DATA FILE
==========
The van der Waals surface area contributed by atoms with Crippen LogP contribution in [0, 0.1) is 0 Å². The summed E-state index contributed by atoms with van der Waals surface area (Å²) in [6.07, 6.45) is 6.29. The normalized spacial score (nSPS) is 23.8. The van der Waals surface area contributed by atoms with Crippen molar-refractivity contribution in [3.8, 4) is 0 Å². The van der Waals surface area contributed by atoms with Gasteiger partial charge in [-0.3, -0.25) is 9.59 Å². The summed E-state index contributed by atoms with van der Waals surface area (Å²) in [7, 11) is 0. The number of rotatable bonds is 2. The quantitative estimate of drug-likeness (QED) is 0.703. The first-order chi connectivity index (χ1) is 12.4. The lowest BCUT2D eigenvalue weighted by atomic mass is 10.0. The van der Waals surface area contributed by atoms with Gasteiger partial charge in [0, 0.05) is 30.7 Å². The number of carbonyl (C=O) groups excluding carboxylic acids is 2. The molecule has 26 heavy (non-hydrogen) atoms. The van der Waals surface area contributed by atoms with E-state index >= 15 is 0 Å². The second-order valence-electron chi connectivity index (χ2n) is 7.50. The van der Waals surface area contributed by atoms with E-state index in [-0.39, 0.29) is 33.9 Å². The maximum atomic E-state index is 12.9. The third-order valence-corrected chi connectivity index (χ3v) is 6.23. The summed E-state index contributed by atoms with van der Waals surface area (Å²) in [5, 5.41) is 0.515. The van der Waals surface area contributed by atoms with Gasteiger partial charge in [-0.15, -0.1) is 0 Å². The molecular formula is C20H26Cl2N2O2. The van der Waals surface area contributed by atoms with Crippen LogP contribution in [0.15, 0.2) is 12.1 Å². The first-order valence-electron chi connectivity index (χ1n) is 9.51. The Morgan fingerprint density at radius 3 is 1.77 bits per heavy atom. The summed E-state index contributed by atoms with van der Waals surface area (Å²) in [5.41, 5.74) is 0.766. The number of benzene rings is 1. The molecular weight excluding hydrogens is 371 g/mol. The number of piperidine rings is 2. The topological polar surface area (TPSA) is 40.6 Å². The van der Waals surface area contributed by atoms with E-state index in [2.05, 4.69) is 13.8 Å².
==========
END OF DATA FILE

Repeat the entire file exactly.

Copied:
The van der Waals surface area contributed by atoms with Crippen LogP contribution in [0, 0.1) is 0 Å². The summed E-state index contributed by atoms with van der Waals surface area (Å²) in [6.07, 6.45) is 6.29. The normalized spacial score (nSPS) is 23.8. The van der Waals surface area contributed by atoms with Crippen molar-refractivity contribution in [3.8, 4) is 0 Å². The van der Waals surface area contributed by atoms with Gasteiger partial charge in [-0.3, -0.25) is 9.59 Å². The summed E-state index contributed by atoms with van der Waals surface area (Å²) in [7, 11) is 0. The number of rotatable bonds is 2. The quantitative estimate of drug-likeness (QED) is 0.703. The first-order chi connectivity index (χ1) is 12.4. The lowest BCUT2D eigenvalue weighted by atomic mass is 10.0. The van der Waals surface area contributed by atoms with Gasteiger partial charge in [0, 0.05) is 30.7 Å². The number of carbonyl (C=O) groups excluding carboxylic acids is 2. The molecule has 26 heavy (non-hydrogen) atoms. The van der Waals surface area contributed by atoms with E-state index >= 15 is 0 Å². The second-order valence-electron chi connectivity index (χ2n) is 7.50. The van der Waals surface area contributed by atoms with E-state index in [-0.39, 0.29) is 33.9 Å². The maximum atomic E-state index is 12.9. The third-order valence-corrected chi connectivity index (χ3v) is 6.23. The summed E-state index contributed by atoms with van der Waals surface area (Å²) in [5, 5.41) is 0.515. The van der Waals surface area contributed by atoms with Gasteiger partial charge in [-0.15, -0.1) is 0 Å². The molecular formula is C20H26Cl2N2O2. The van der Waals surface area contributed by atoms with Crippen LogP contribution in [0.15, 0.2) is 12.1 Å². The first-order valence-electron chi connectivity index (χ1n) is 9.51. The Morgan fingerprint density at radius 3 is 1.77 bits per heavy atom. The summed E-state index contributed by atoms with van der Waals surface area (Å²) in [5.41, 5.74) is 0.766. The number of benzene rings is 1. The molecular weight excluding hydrogens is 371 g/mol. The number of piperidine rings is 2. The topological polar surface area (TPSA) is 40.6 Å². The van der Waals surface area contributed by atoms with E-state index in [2.05, 4.69) is 13.8 Å².